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A Show for Our Mutual Benefit

Jordan Lee, aka Mutual Benefit, brings his quirky chamber pop to Soda Bar

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    NEWSLETTERS

    Danny Dorsa
    Jordan Lee, aka Mutual Benefit, plays Soda Bar on Jan. 26.

    If you’ve ever seen a Wes Anderson film, you’ll be familiar with the way Jordan Lee puts his records together. They’re quaint, quirky, calm -- and highly organized -- exercises in catharsis.

    Lee, who records under the moniker Mutual Benefit, released last year’s excellent album, Love’s Crushing Diamond, to some high very high praise. Mutual Benefit were eventually named as one of Stereogum’s Bands to Watch and landed a Best New Music nod from Pitchfork in the process. 

    It wasn’t always that way: Lee self-released five other albums since 2009; let’s just say the guy wasn’t always living it up in green rooms across the country before shows, eating from bowls of brown M&Ms. Not that that’s necessarily a bad thing.
    "I think I’ve been really lucky to come out of this the way I have," Lee said in a phone interview with SoundDiego. "Maybe 100 more people are at our shows now. But I’m used to playing to a room of small people, having a good time and staying with them while I’m on the road -- that’s real. Having some blog give you an arbitrary title seems like more of a thing that just happens on the Internet, and it’s difficult to relate to, on a personal level.”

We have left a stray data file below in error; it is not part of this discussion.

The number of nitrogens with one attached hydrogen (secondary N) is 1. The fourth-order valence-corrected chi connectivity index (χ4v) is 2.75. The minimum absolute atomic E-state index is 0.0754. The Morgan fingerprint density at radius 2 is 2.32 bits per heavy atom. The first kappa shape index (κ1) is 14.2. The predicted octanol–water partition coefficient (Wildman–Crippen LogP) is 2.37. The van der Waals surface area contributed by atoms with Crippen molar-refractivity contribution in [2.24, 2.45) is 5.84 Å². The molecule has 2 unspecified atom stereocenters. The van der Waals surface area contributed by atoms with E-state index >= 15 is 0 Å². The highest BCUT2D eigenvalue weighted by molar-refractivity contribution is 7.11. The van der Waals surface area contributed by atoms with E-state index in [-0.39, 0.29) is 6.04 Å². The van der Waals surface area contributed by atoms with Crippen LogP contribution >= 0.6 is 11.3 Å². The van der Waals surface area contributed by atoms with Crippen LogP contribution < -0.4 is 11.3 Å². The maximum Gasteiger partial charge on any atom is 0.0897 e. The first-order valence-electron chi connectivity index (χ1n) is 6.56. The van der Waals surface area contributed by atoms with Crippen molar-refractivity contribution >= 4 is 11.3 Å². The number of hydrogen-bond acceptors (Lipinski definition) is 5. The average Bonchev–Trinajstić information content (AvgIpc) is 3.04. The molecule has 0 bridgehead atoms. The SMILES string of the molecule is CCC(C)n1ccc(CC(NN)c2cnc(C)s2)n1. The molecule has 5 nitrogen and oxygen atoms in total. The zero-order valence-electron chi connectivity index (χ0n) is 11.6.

Make no mistake though,  Love’s Crushing Diamond is remarkable. It has more than a slight thematic feel to it, possibly due to the use of "found sounds" -- everyday snippets of recordings that Lee made of him and his friends, or the world around him -- but it could also stem from the use of orchestral flourishes on nearly every song, accompanying banjo, piano, synths, choirs of angelic backing vocalists, hand claps and various clattering percussion sprinkled throughout the acoustic-based album.
    Lee’s voice, soft and charming, does the heavy lifting on the record with its lilting, tender tone, which reminds me more than slightly of Ron Foutenberry’s vocals on the Incredible Moses Leroy’s album Become the Soft Lightes (which I’ve adored for more than a decade now). Love’s Crushing Diamond is a very dense, painstakingly assembled, treasure trove of songs that only grow more endearing, and mesmerizing, with each listen. I had a chance to speak with Lee about his writing process and how he pieced together one of the best albums I've heard in awhile.
    Dustin Lothspeich: You’ve released six albums and an EP since 2009. Are you just a writing madman?
    Jordan Lee: It’s funny. Different musicians have way different output levels. Thee Oh Sees, for example, put out three or four different LPs a year. There’s generally four to five songs on an EP, so to record a few songs and do an EP once or twice a year isn’t really that big of a deal. A teacher goes to work every day, grades homework, etc. I think, as a musician, if you’re not writing songs all the time, you’re not really doing a good job.
    DL: How would you say Love’s Crushing Diamond came together? There’s a lot happening in every song.